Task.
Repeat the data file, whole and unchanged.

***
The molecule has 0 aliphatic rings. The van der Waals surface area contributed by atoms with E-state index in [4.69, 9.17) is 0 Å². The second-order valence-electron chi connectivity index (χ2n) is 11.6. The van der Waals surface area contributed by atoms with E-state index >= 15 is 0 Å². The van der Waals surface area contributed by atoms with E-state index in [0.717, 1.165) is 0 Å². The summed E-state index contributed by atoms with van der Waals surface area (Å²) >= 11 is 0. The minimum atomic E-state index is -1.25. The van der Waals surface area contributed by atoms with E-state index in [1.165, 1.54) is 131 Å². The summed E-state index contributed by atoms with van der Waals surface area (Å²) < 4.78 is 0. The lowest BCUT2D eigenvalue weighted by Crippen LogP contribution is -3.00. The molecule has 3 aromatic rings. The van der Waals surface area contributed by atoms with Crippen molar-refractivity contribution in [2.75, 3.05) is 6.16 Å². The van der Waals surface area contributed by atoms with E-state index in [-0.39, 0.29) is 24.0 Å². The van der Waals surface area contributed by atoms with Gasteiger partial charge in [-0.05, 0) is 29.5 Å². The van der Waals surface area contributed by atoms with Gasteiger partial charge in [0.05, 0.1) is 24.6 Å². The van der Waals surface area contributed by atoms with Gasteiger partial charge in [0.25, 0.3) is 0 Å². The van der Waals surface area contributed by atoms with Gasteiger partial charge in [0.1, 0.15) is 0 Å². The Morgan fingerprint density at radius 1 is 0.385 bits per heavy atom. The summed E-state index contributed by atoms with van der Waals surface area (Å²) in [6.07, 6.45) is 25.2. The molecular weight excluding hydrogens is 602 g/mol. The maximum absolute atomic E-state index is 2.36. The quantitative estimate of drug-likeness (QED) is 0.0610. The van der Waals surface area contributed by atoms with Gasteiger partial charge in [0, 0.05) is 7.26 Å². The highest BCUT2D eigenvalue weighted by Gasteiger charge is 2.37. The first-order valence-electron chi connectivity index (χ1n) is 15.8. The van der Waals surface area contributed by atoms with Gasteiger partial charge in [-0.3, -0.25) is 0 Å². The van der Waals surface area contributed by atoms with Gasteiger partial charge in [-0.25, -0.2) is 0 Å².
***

The molecule has 0 aliphatic rings. The van der Waals surface area contributed by atoms with E-state index in [4.69, 9.17) is 0 Å². The second-order valence-electron chi connectivity index (χ2n) is 11.6. The van der Waals surface area contributed by atoms with E-state index >= 15 is 0 Å². The van der Waals surface area contributed by atoms with E-state index in [0.717, 1.165) is 0 Å². The summed E-state index contributed by atoms with van der Waals surface area (Å²) >= 11 is 0. The minimum atomic E-state index is -1.25. The van der Waals surface area contributed by atoms with E-state index in [1.165, 1.54) is 131 Å². The summed E-state index contributed by atoms with van der Waals surface area (Å²) < 4.78 is 0. The lowest BCUT2D eigenvalue weighted by Crippen LogP contribution is -3.00. The molecule has 3 aromatic rings. The van der Waals surface area contributed by atoms with Crippen molar-refractivity contribution in [2.75, 3.05) is 6.16 Å². The van der Waals surface area contributed by atoms with E-state index in [-0.39, 0.29) is 24.0 Å². The van der Waals surface area contributed by atoms with Gasteiger partial charge in [-0.05, 0) is 29.5 Å². The van der Waals surface area contributed by atoms with Gasteiger partial charge in [0.05, 0.1) is 24.6 Å². The van der Waals surface area contributed by atoms with Gasteiger partial charge in [0.25, 0.3) is 0 Å². The van der Waals surface area contributed by atoms with Gasteiger partial charge in [0.1, 0.15) is 0 Å². The Morgan fingerprint density at radius 1 is 0.385 bits per heavy atom. The summed E-state index contributed by atoms with van der Waals surface area (Å²) in [6.07, 6.45) is 25.2. The molecular weight excluding hydrogens is 602 g/mol. The maximum absolute atomic E-state index is 2.36. The quantitative estimate of drug-likeness (QED) is 0.0610. The van der Waals surface area contributed by atoms with Gasteiger partial charge in [0, 0.05) is 7.26 Å². The highest BCUT2D eigenvalue weighted by Gasteiger charge is 2.37. The first-order valence-electron chi connectivity index (χ1n) is 15.8. The van der Waals surface area contributed by atoms with Gasteiger partial charge in [-0.3, -0.25) is 0 Å². The van der Waals surface area contributed by atoms with Gasteiger partial charge in [-0.25, -0.2) is 0 Å².